Creating a new culture is not just a matter of individuals making “original” discoveries but also, and above all, of disseminating already discovered truths—of socializing them so to speak, and making them the basis of vital action and an element of coordination and intellectual and moral effort.
Antonio Gramsci. Cited in Lippard, Lucy. Overlay. New York: Pantheon, 1983. 1.
And–the map is closed, but the autonomous zone is open. Metaphorically it unfolds within the fractal dimensions invisible to the cartography of Control. And here we should introduce the concept of psychotopology (and -topography) as an alternative “science” to that of the State’s surveying and map-making and “psychic imperialism.” Only psychotopography can draw 1:1 maps of reality because only the human mind provides sufficient complexity to model the real. But a 1:1 map cannot “control” its territory because it is virtually identical with its territory. It can only be used to suggest, in a sense gesture towards, certain features. We are looking for “spaces” (geographic, social, cultural, imaginal) with potential to flower as autonomous zones–and we are looking for times in which these spaces are relatively open, either through neglect on the part of the State or because they have somehow escaped notice by the mapmakers, or for whatever reason. Psychotopology is the art of dowsing for potential TAZs.
Hakim Bey. T.A.Z. The Temporary Autonomous Zone, Ontological Anarchy, Poetic Terrorism. Brooklyn, NY: Autonomedia. 1985.
I am proposing the feminization of society; the use of feminine nature as a positive force to change the world. We can change ourselves with feminine intelligence and awareness, into a basically organic, noncompetitive society that is based on love, rather than reasoning. The result will be a society of balance, peace and contentment. We can evolve rather than revolt, come together, rather than claim independence, and feel rather than think. These are characteristics that are considered feminine; characteristics that men despise in women. But have men really done so well by avoiding the development of these characteristics within themselves?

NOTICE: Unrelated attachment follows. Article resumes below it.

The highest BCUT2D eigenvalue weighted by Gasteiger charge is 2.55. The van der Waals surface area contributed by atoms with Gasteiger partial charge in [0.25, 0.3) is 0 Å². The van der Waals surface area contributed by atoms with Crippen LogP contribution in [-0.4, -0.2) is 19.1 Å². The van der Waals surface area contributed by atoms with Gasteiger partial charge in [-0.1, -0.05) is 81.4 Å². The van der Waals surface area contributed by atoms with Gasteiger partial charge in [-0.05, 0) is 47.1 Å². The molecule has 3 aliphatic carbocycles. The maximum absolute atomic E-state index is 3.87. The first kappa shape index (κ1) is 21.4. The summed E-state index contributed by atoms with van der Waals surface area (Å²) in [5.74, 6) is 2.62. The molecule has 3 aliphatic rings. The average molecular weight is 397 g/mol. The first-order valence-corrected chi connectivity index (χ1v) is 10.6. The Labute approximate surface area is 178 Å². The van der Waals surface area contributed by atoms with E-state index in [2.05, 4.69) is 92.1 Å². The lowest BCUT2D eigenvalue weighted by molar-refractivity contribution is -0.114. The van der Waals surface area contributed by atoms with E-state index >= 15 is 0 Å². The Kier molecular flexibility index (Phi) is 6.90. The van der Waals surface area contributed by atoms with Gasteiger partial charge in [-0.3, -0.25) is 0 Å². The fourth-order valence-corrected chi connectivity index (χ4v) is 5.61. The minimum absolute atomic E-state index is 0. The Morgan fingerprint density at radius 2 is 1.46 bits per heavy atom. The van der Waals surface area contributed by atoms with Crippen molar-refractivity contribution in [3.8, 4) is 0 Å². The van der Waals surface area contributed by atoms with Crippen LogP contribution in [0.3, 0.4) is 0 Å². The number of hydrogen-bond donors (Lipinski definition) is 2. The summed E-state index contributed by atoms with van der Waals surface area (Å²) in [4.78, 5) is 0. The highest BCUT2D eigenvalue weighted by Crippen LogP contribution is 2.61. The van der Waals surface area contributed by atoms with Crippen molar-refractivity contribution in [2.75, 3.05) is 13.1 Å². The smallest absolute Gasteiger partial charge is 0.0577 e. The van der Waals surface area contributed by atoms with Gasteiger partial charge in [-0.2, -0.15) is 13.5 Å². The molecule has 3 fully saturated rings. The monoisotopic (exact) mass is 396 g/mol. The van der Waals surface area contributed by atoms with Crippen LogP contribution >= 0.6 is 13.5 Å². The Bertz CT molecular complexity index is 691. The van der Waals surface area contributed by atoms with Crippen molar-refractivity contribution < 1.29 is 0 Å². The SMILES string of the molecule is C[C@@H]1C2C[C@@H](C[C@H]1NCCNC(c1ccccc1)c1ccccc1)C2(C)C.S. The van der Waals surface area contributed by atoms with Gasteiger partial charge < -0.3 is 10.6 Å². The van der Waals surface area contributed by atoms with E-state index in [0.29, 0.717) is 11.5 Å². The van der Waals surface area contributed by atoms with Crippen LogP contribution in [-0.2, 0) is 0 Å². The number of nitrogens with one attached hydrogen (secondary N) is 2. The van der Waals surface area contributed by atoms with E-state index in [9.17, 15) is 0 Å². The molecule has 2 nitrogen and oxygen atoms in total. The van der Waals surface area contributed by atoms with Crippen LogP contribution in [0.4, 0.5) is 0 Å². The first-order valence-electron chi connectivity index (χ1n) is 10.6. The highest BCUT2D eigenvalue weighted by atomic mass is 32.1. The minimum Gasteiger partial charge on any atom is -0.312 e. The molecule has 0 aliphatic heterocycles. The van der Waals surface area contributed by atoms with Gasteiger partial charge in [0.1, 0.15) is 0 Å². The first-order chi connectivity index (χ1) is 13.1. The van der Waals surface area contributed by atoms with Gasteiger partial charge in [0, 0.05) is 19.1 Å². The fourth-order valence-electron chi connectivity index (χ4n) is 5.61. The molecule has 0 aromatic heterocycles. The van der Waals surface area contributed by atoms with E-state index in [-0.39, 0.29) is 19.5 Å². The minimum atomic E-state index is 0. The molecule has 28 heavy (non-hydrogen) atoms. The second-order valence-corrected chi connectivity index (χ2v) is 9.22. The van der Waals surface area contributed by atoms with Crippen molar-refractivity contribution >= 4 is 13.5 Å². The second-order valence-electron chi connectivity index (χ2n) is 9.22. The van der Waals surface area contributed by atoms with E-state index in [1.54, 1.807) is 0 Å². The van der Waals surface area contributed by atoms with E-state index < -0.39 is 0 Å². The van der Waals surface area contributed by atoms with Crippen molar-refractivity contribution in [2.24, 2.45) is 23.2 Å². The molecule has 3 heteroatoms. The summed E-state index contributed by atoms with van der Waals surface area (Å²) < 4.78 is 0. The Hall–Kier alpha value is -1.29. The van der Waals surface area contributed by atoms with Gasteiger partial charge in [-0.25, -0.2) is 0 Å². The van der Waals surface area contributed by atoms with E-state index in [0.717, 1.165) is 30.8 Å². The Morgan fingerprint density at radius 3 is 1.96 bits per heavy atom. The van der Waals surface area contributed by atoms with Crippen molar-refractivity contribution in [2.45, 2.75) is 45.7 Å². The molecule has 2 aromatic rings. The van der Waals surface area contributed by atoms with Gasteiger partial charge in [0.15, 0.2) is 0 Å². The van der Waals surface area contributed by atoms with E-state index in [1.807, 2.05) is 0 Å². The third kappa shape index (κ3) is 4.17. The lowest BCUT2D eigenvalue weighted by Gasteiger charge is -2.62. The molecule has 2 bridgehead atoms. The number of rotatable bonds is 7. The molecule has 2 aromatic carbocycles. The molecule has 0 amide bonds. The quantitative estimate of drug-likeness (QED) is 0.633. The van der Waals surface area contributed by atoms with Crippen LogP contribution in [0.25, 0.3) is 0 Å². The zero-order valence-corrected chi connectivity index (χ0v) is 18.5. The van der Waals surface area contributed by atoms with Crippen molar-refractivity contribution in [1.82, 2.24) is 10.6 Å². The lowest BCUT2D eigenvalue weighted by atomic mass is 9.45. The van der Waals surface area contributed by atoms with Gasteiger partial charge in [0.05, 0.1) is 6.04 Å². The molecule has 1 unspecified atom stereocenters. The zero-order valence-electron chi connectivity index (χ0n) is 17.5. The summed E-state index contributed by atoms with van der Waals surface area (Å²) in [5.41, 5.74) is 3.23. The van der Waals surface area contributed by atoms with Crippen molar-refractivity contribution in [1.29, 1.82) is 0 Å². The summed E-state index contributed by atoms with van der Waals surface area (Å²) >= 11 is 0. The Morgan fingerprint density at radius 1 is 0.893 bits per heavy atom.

Already, as I catch a glimpse of the new world, I see feminine wisdom working as a positive force. I refer to the feminine wisdom and awareness which is based on reality, intuition and empirical thinking, rather than logistics and ideologies. The entire youth generation, their idiom and their dreams, are headed in a feminine direction. A more advanced field of communication, such as telepathy, is also a phenomenon which can only be developed in a highly feminine climate. The problem is that feminine tendency in the society has never been given a chance to blossom, whereas masculine tendency overwhelms it.
It’s good to start now, since it’s never too late to start from the start.
Ono, Yoko. “The Femininization of Society.” Sundance Magazine, May 1972.
“Reading,” he says, “is always this: there is a thing that is there, a thing made of writing, a solid, material object, which cannot be changed, and through this thing we measure ourselves against something else that is not present, something else that belongs to the immaterial, invisible world, because it can only be thought, imagined, or because it was once and is no longer, past, lost, unattainable, in the land of the dead….”
“Or that is not present because it does not yet exist, something desired, feared, possible or impossible,” Ludmilla says. “Reading is going toward something that is about to be, and no one yet knows what it will be….”
Calvino, Italo. If On A Winter’s Night A Traveler. New York: Harcourt Brace Jovanovich, 1982. 72.